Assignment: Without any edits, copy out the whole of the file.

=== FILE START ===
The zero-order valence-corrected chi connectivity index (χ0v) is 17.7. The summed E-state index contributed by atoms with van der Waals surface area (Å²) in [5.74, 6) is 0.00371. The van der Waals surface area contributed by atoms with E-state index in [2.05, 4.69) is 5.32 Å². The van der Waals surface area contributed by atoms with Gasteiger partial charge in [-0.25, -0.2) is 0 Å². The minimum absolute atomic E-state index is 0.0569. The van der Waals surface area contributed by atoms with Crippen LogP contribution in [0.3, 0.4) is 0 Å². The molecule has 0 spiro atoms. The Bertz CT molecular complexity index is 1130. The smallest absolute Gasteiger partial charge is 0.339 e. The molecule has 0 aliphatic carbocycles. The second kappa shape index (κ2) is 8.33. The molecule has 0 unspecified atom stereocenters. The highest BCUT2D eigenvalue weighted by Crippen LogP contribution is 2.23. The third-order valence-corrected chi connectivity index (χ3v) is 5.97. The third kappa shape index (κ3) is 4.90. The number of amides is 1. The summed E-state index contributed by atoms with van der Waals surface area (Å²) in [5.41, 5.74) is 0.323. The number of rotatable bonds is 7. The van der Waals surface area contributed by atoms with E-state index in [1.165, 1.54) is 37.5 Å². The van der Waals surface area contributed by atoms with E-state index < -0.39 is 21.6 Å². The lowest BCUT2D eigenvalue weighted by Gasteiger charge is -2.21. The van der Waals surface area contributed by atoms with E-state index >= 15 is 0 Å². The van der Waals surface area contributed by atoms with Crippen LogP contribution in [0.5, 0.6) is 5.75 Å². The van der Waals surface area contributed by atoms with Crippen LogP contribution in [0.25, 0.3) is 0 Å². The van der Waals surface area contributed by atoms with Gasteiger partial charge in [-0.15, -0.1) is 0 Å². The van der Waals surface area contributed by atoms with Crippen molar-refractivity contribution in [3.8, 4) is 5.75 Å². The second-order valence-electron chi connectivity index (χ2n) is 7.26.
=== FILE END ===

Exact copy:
The zero-order valence-corrected chi connectivity index (χ0v) is 17.7. The summed E-state index contributed by atoms with van der Waals surface area (Å²) in [5.74, 6) is 0.00371. The van der Waals surface area contributed by atoms with E-state index in [2.05, 4.69) is 5.32 Å². The van der Waals surface area contributed by atoms with Gasteiger partial charge in [-0.25, -0.2) is 0 Å². The minimum absolute atomic E-state index is 0.0569. The van der Waals surface area contributed by atoms with Crippen LogP contribution in [0.3, 0.4) is 0 Å². The molecule has 0 spiro atoms. The Bertz CT molecular complexity index is 1130. The smallest absolute Gasteiger partial charge is 0.339 e. The molecule has 0 aliphatic carbocycles. The second kappa shape index (κ2) is 8.33. The molecule has 0 unspecified atom stereocenters. The highest BCUT2D eigenvalue weighted by Crippen LogP contribution is 2.23. The third-order valence-corrected chi connectivity index (χ3v) is 5.97. The third kappa shape index (κ3) is 4.90. The number of amides is 1. The summed E-state index contributed by atoms with van der Waals surface area (Å²) in [5.41, 5.74) is 0.323. The number of rotatable bonds is 7. The van der Waals surface area contributed by atoms with E-state index in [1.165, 1.54) is 37.5 Å². The van der Waals surface area contributed by atoms with E-state index < -0.39 is 21.6 Å². The lowest BCUT2D eigenvalue weighted by Gasteiger charge is -2.21. The van der Waals surface area contributed by atoms with E-state index >= 15 is 0 Å². The van der Waals surface area contributed by atoms with Crippen LogP contribution in [0.5, 0.6) is 5.75 Å². The van der Waals surface area contributed by atoms with Crippen LogP contribution in [0.25, 0.3) is 0 Å². The van der Waals surface area contributed by atoms with Gasteiger partial charge in [-0.15, -0.1) is 0 Å². The van der Waals surface area contributed by atoms with Crippen molar-refractivity contribution in [3.8, 4) is 5.75 Å². The second-order valence-electron chi connectivity index (χ2n) is 7.26.